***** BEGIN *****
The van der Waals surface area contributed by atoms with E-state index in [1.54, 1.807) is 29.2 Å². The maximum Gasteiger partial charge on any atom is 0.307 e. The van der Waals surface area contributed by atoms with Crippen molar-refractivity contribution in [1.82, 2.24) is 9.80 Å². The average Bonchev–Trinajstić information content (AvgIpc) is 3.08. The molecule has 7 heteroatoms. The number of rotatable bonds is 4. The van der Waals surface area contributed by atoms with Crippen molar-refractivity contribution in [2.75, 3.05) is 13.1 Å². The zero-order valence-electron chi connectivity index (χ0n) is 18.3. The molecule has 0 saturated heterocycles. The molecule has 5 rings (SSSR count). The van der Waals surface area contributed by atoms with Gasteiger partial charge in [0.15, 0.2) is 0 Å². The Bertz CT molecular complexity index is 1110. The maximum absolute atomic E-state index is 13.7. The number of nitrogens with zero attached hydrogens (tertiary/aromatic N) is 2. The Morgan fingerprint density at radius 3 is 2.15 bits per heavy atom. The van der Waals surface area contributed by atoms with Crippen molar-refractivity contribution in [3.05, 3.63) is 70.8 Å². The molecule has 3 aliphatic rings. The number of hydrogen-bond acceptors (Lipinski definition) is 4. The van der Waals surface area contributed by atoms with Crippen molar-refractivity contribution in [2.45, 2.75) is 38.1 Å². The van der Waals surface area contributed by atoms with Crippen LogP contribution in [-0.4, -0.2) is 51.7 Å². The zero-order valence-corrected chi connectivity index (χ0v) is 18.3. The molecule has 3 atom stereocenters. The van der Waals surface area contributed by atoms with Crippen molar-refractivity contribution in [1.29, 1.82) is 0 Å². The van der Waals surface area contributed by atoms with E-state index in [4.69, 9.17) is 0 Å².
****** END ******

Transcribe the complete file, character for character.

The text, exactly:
The van der Waals surface area contributed by atoms with E-state index in [1.54, 1.807) is 29.2 Å². The maximum Gasteiger partial charge on any atom is 0.307 e. The van der Waals surface area contributed by atoms with Crippen molar-refractivity contribution in [1.82, 2.24) is 9.80 Å². The average Bonchev–Trinajstić information content (AvgIpc) is 3.08. The molecule has 7 heteroatoms. The number of rotatable bonds is 4. The van der Waals surface area contributed by atoms with Crippen molar-refractivity contribution in [2.75, 3.05) is 13.1 Å². The zero-order valence-electron chi connectivity index (χ0n) is 18.3. The molecule has 0 saturated heterocycles. The molecule has 5 rings (SSSR count). The van der Waals surface area contributed by atoms with Gasteiger partial charge in [0.15, 0.2) is 0 Å². The Bertz CT molecular complexity index is 1110. The maximum absolute atomic E-state index is 13.7. The number of nitrogens with zero attached hydrogens (tertiary/aromatic N) is 2. The Morgan fingerprint density at radius 3 is 2.15 bits per heavy atom. The van der Waals surface area contributed by atoms with Crippen molar-refractivity contribution in [3.05, 3.63) is 70.8 Å². The molecule has 3 aliphatic rings. The number of hydrogen-bond acceptors (Lipinski definition) is 4. The van der Waals surface area contributed by atoms with Crippen molar-refractivity contribution in [2.45, 2.75) is 38.1 Å². The van der Waals surface area contributed by atoms with Crippen LogP contribution in [-0.4, -0.2) is 51.7 Å². The zero-order valence-corrected chi connectivity index (χ0v) is 18.3. The molecule has 3 atom stereocenters. The van der Waals surface area contributed by atoms with Crippen molar-refractivity contribution in [1.29, 1.82) is 0 Å². The van der Waals surface area contributed by atoms with E-state index in [4.69, 9.17) is 0 Å².